The couple also decided to manage their own fruit & veg supply, adding theatre to their store with the addition of a market stall display outside. “I buy produce twice a week direct from the market, so it’s as fresh as possible,” says David, “and by cutting out the middleman we are able to price match the supermarkets.”

A deli counter is another new concept that the couple have tried their hands at. “We liked stuffed peppers, so we thought we’d have a go at a deli counter,” says Pippa. As well as peppers, cheese and olives, the deli sells freshly made produce. “I make sandwiches, cakes and quiches and sell them whole or by the slice,” says Pippa. “Off the back of the sandwiches, we’ve also started to do stonebaked pizzas as it keeps the waste down and means the deli area is busy of an evening.”

The sandwiches have been such a success that they have also branched out into catering, offering sandwich deliveries and buffets for conferences and family celebrations.

Another avenue the duo have explored is selling wool. When the long-standing wool shop in nearby Horsham town centre closed people wrote to the local newspaper to complain. Ever alert to new opportunities, Pippa emailed the newspaper as soon as she read the story, responding with a letter which flagged up her store’s wool offering. “Once my response was published, people were travelling five miles from Horsham to buy their wool here and, of course, they’d pick up other bits and pieces, too. We’ve doubled our wool sales, and there’s a 40% mark-up on wool, so it’s pretty good.”

A freezer full of Cook-branded meals has also been installed, inspired by a store in Horsham. “We sell at the same price as in town and they’ve been well received.”

Shop profile

Barns Green Village Store, Horsham, West Sussex 

Staff: two full-time, eight part-time 
Size: 1,000sq ft 
Opening hours: Mon-Fri 7am-8pm, Sat 8am-8pm, Sun 8am-4 or 6pm (seasonal)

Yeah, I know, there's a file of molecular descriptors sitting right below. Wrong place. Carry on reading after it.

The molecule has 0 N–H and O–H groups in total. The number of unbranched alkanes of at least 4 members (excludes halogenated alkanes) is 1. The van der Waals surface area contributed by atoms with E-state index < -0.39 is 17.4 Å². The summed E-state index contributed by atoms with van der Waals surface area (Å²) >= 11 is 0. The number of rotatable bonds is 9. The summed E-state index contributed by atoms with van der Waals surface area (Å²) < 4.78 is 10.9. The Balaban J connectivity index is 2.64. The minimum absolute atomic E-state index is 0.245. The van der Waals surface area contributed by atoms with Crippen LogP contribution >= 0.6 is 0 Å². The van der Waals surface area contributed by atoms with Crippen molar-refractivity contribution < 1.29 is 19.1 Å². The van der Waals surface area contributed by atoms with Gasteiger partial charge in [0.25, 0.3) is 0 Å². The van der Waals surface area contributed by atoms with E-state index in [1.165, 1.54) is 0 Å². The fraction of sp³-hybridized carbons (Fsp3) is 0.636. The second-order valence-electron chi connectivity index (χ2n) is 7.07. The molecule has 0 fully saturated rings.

Additional services: news delivery, lottery, Payzone, fresh bread, deli counter

At a glance, the couple’s whirlwind approach may seem a little gung-ho, but David is satisfied that his actions are backed up by impressive figures. When the couple took the store on, it was turning over £2,000 a week, and have since built it to a respectable £15,000. “Customer footfall has doubled, but much of our success has been from existing customers coming in more often,” says David. “Basket spend has gone up and up. It was about £2 when we first took over, and it’s now over £5 and growing.”

And the pair continue to try out new ideas. “We write a little ditty in the local paper every month,” says David. “We’ll talk about new staff members or new card ranges it’s nice to personalise our message and people look forward to reading it.”

The shop’s Facebook site, boasting 136 friends, is regularly updated with a lively assortment of photos and comments, as is its website, which has succeeded in drawing custom from an unlikely source. “A lady in Yorkshire Googled for shops in our area and found our website,” says Pippa. “She explained that her son, who lived in our area, had come out of hospital and asked if we would mind delivering him some food. We helped her out, trusting that she would pay us later which she did and she now orders hampers from us on a regular basis.”

Adds David: “The reason we’re successful is because we’re forward thinking. There aren’t enough sales from beans and fags to keep a store going. You need to engage with your customers and find new areas for your store to prosper in. If you are seen as pro-active then opportunities come to you it’s simply a question of being brave and giving it a go.”